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Blink (example subscriber)

Description: This tutorial shows step by step how to use rosserial with subscribers.

Tutorial Level: BEGINNER

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Blink: Creating a Subscriber

The Code

Now that we've created a ROS publisher in the previous tutorial, we'll create a subscriber.

Open the Blink example placed on your previously downloaded rosserial/rosserial_mbed/examples directory, and open the Blink.cpp file in your favorite text editor:

   1 /*
   2  * rosserial Subscriber Example
   3  * Blinks an LED on callback
   4  */
   5 #include "mbed.h"
   6 #include <ros.h>
   7 #include <std_msgs/Empty.h>
   9 ros::NodeHandle nh;
  10 DigitalOut myled(LED1);
  12 void messageCb(const std_msgs::Empty& toggle_msg){
  13     myled = !myled;   // blink the led
  14 }
  16 ros::Subscriber<std_msgs::Empty> sub("toggle_led", &messageCb);
  18 int main() {
  19     nh.initNode();
  20     nh.subscribe(sub);
  22     while (1) {
  23         nh.spinOnce();
  24         wait_ms(1);
  25     }
  26 }

The Code Explained

Now, let's break the code down.

   5 #include "mbed.h"

We need to include the mbed.h for every MBED program.

   6 #include <ros.h>
   7 #include <std_msgs/Empty.h>

As before, we need to include the ros.h as with any other ROS MBED program. We also include the header files for messages, in this case, the Empty message.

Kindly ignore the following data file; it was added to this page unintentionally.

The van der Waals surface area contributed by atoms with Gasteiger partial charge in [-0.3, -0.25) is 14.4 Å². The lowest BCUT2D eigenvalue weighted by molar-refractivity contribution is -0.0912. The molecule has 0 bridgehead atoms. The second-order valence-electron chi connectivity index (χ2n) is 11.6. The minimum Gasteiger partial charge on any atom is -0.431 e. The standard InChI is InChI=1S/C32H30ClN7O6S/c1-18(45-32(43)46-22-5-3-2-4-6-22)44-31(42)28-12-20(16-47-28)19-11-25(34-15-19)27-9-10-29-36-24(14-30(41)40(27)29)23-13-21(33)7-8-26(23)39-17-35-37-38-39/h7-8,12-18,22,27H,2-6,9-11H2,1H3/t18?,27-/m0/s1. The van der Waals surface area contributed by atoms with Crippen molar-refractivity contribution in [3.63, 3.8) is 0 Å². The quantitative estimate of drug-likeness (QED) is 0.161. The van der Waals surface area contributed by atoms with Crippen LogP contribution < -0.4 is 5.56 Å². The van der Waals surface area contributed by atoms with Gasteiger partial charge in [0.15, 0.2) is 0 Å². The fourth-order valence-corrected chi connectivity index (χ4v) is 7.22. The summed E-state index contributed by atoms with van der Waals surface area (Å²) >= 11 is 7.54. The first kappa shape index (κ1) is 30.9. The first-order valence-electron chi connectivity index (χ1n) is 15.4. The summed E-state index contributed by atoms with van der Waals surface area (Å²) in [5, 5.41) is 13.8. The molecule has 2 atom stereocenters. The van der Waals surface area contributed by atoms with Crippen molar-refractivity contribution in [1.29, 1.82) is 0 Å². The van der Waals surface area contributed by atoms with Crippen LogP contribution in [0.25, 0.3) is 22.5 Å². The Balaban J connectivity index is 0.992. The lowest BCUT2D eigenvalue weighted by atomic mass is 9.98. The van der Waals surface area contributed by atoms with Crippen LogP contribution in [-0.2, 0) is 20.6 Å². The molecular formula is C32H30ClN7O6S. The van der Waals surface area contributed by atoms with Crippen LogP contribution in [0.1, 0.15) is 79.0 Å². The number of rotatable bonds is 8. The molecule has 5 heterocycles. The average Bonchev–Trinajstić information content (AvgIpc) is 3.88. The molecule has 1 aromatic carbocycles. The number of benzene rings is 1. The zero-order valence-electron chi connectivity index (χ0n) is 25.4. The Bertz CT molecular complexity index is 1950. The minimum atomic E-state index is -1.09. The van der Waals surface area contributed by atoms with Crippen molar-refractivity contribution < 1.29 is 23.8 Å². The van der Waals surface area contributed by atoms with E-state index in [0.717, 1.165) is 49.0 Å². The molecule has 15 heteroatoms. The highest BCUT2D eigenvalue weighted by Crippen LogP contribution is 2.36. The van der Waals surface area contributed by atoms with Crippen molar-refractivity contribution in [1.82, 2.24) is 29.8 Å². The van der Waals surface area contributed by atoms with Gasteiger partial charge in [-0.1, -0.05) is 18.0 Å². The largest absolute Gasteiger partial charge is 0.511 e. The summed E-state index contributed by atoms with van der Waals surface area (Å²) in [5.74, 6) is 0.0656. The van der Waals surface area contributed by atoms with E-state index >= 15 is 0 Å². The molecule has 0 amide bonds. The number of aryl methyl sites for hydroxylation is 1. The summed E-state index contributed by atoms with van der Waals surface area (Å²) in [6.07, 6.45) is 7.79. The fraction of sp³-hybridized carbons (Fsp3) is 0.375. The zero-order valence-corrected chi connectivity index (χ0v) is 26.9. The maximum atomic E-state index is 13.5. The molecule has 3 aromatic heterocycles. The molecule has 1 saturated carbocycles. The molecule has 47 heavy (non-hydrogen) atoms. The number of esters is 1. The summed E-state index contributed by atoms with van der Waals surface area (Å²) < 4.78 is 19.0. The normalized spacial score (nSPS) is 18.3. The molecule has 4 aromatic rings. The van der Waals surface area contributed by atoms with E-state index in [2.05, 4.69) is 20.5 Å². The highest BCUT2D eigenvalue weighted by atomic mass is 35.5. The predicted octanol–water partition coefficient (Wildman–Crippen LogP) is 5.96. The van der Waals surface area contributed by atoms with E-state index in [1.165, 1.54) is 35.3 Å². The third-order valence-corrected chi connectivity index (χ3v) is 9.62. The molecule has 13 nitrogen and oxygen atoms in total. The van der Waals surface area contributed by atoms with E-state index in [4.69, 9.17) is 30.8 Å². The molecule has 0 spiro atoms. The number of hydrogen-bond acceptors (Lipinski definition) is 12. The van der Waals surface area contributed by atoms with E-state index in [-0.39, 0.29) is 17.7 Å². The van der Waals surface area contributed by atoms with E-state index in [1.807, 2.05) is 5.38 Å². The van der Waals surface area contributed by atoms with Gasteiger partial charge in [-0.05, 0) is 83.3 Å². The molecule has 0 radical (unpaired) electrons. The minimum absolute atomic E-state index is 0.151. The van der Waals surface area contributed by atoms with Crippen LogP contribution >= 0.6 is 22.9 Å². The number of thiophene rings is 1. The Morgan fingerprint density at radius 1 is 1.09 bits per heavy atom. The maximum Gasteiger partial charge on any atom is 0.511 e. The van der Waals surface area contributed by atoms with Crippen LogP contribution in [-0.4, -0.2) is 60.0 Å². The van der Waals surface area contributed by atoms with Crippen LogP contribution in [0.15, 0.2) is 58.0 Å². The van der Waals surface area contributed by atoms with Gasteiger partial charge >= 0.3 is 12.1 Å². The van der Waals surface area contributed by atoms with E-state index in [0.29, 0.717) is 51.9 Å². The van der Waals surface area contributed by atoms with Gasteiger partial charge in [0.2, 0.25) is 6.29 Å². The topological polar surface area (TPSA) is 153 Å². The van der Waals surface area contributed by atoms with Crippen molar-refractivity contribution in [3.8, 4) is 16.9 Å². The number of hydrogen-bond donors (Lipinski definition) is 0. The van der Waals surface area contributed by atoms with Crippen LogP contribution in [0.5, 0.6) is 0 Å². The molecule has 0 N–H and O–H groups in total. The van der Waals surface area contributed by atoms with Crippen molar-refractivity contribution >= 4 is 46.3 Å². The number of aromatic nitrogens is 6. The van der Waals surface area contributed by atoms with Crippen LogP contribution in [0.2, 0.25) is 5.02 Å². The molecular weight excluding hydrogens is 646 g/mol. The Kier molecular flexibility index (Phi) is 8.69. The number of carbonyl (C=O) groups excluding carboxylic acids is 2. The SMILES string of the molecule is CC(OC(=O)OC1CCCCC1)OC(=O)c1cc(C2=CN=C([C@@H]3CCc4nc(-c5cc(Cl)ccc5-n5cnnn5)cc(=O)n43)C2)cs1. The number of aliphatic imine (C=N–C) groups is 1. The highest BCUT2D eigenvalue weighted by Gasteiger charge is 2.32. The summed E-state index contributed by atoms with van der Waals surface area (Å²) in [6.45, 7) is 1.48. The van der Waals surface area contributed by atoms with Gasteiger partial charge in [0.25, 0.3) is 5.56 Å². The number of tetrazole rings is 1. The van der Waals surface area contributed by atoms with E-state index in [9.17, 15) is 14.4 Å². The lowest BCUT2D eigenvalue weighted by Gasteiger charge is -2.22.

9 ros::NodeHandle nh;

Next, we need to instantiate the node handle, which allows our program to create publishers and subscribers. The node handle also takes care of serial port communications.

invalid arguments: <> We then create the callback function for our subscriber. The call back function must take a constant reference of a message as its argument. In our callback messageCb, the type of message is std_msgs::Empty and the message name will be toggle_msg.

Inside our callback, we could reference toggle_msg, but since it is empty, there is no need to. We just blink the LED on the MBED board every time we receive a message.

  16 ros::Subscriber<std_msgs::Empty> sub("toggle_led", &messageCb);

We need to instantiate the publishers and subscribers that we will be using. Here we instantiate a Subscriber with a topic name of "toggle_led" and type std_msgs::Empty. With Subscribers, you must remember to template the subscriber upon the message. Its two arguments are the topic it will be subscribing to and the callback function it will be using.

  19     nh.initNode();
  20     nh.subscribe(sub);

In the main function you need to initialize your ROS node handle, advertise any topics being published, and subscribe to any topics you wish to listen to.

  23         nh.spinOnce();
  24         wait_ms(1);

Finally, inside the main function there's a loop in which we call ros::spinOnce() where all of the ROS communication callbacks are handled. We don't need to do any additional processing in the loop(), since ros::spinOnce() will handle passing messages to the subscriber callback.

Compiling and uploading the Code

As seen on the previous tutorial, you must compile the source code by using the makefile in order to generate the .bin file that will be uploaded later to your MBED board. This is no different from uploading any other mbed binary.

Running the Code

Now, launch the roscore in a new terminal window:


Next, run the rosserial client application that forwards your MBED messages to the rest of ROS. Make sure to use the correct serial port:

rosrun rosserial_python serial_node.py /dev/ttyACM0

Finally, you can toggle the LED using rostopic:

rostopic pub toggle_led std_msgs/Empty --once

Further Reading

Please see rosserial/Overview for more information on publishers and subscribers. Also see limitations for information about more complex data types.

2020-02-22 13:11